follows :

William Wilkins,

Chairman.
Wm. J. Morrison,
James P. Barr,
Wm. F. Johnston,
Dr. Geo. McCook,
John Marshall,
T. J. Bigham,
Joseph Dilworth,
Charles Barnes,
David Fitzsimmons,
C. L. Magee,
John Harper,
Andrew Miller,
James Park, Jr.,
C. H. Paulson,
Alexander Nimick,
N. P. Fetterman,
John D. Scully,
Dr. Geo. S. Hays,
Benjamin Coursin,



Eussell Errett,
J. H. Foster,
Charles McKnight,
William Neeb,
John D. Bailey,
John W. Bidden,
James A. Sewell,
William M. Lyon,
Thomas Bakewell,
W. J. Howard,
Sol. Schoyer, Jr.,
J. P. Pears,
E. Miller, Jr.,
H. L. Bingwalt,
George W. Wilson,
James Reese,
J. W. Barker,
E. H. Patterson,
W. K. Nimick,
George Gallop,
A. Nicholson,



W. S. Lavely,
Wm. Caldwell,
Ed. Simpson,
Dr. Jas. King,
John J. Dravo,
Jos. E. Hunter,
W. M. Hersh,

C. B. Bostwick,
Nat. Holmes, Jr.,
Samuel Eiddle,
John Scott,
Francis Sellers,

D. S. Stewart,
H. A. Weaver,

E. H. Hartley,
J. E. Murphy,
Geo. W. Irwin,
John M. Irwin,
Wm. C. Barr,
Jas. Floyd,
Alex. Moore,



E. P. Jones,
P. C. Shannon,
E. D. Gazzam,
Geo. P. Hamilton,
Thos. M. Marshall,
J. E. T. Nobb,
Henry McCullough,
Jas. A. Hutchinson,
Joshua Ehodes,
James Verner,
John N. Tiernan,
Thomas S. Blair,
Samuel McKelvy,
John N. McClowry,
G. L. B. Fetterman,
Max. K. Moorhead,
George W. Cass,
Walter H, Lowrie,
Dr. S. Dilworth,
David Irwin,
And. Burke,



64



ALLEGHENY COUNTY'S



John Mackin,
A. G. Lloyd,
John J. Muse,
W. Bagalevj
T. M. Howe,
C. W. Kicketson,
Joseph Kaye,
J. B. Poor,
T. S. Rowley,
James Herdman,
Andrew Scott,
S. H. Keller,
David E. Bayard,
J. E. McClintock,
James Kelly,
James Salsbury,
William Martin,



Jas. R. Hartley,
W. G. McCartney,
John Atwell,
M. I. Stewart,
Robert B. Guthrie,
Hugh McAfee,



Wm. Robinson, Jr., Wm. B. Holmes,
William Bishop, D. D, Bruce,
Harry Wainwright, Will A. Lare,
Wm.'H. McGee, Robert Finney,
T. J. Gallagher, , Alex. L Russell,
Thomas Steel, '' N. P. Sawyer,



David F. McKee, Samuel Rodgers,

William Philips, Alfred Slack,

William M. Edgar, C. Zug,

Dr. L. Oldshue, John Birmingham,

Dr. Geo. L. McCook, John Wright,

Robert McElhern, John McDonald,

Frederick Collier, Wm. Barnhill, Jr., Hugh Kane,

Thos. B. Hamilton, William Owens, Samuel Cameron,

Archibald McBride, J. M. Brush,

Andrew Fulton, Robert Morrow,

William Simpson, J. M. Killen,

Alexander Hilands, C. McGee,

George A. Berry, Col. Leopold Sahl,

Dr. Wm. M. Simcox, John Graham,

Alexander Speer, Wm. Holmes,

Henry Hays,

Adams Getty,

Edward Gregg,

John Dunlap,

John C. Dunn,

John Brown,

John E. Parke,

B. F. Jones.



William Carr,
James Bennv, Jr.,
J. B. Canlield,
H. L. Bollman,



R. J. Grace,
Joseph Woodwell,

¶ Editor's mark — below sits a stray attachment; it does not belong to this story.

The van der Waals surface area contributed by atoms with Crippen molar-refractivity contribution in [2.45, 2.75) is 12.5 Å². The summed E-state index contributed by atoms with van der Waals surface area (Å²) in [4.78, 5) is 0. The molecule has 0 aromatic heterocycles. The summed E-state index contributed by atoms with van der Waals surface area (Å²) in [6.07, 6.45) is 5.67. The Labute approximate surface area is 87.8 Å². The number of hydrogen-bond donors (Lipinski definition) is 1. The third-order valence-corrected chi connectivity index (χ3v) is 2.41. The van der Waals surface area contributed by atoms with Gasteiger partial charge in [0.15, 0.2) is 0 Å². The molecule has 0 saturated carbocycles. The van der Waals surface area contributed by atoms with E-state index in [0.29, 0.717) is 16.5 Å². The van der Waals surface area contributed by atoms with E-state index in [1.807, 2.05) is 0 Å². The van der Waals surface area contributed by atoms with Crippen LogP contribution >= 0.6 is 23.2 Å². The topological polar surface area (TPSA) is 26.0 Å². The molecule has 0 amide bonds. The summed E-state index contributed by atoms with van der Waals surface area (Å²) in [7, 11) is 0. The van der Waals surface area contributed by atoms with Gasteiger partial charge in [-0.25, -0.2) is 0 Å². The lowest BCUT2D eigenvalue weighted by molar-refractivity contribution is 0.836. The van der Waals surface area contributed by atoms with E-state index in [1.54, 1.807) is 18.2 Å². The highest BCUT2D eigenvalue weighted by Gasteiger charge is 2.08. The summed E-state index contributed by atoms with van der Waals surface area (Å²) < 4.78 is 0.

John McDevitt,
James B. Murray,
James McAuley,



Daniel Negley,
William Woods,
Geo. H. Thurston,
Edw. Campbell, Jr.,
Wm. H.Smith,
A. W. Loom is,
William Wade,
J. P. Penny.



A sub-committee was appointed, consisting of William Wilkins, Thos. Bake-
w^ell & Son, Thos. M. Howe, to prepare an address to the people of Western Penn-
sylvania. On the succeeding day the Committee of Public Safety met for organ-
ization, when Hon. Thos. M. Howe read the following address, which he stated,
had been prepared by his colleague Thos. Bakewell :

" To THE Citizens of Western Pennsylvania :
" Friends and Fellow Citizens :
"An unexpected emergency has arisen. That Constitution foimed ly the
wisdom of our forefathers, that liberty established by their labors, that indepen-
dence sealed and sanctioned by their life blood, are menaced, not by the hos-
tility of foreign enemies, but by the reckless ambition of domestic traitors and
aspiring demngogues, who have long partaken of the blessing of our free gov-
ernment, and enjoyed their full proportion of its emoluments and privileges.
Their unhallowed passions have plunged our beloved country into the horrors
of a civil war, and have in some measure exposed our homes, our families, and
our firesides, to the desecration and ruin of hostile incursions. Under these alarm-
ing circumstances this committee has been organized, not to supercede the
action of ordinary tribunals, not to interfere wiihthe exercise of judicial power,
but to aid the constituted authorities of our land in the preservation of the
public peace, the protection and support of those whose natural defenders may
be absent on the call of patriotic duty ; and if need be (which may God forbid),
to report for judicial action all persons who, false to every dictate of duty and
patriotism, may secretly contribute that aid and comfort to the enemy which they
will not dare publicly to acknowledge.



LATER HISTORY. 65

" Diversified as may be our business avocations, our national predilection,
our religious opinions, or our political sentiments on this momentous subject we
address you, not as farmers or manufacturers, or merchants or lawyers ; not as
Irishmen, or Germans, as Englishmen, or Welshmen ; not as Catholics or Pro-
testants : not as Democrats or Republicans; but as citizens, as Americans and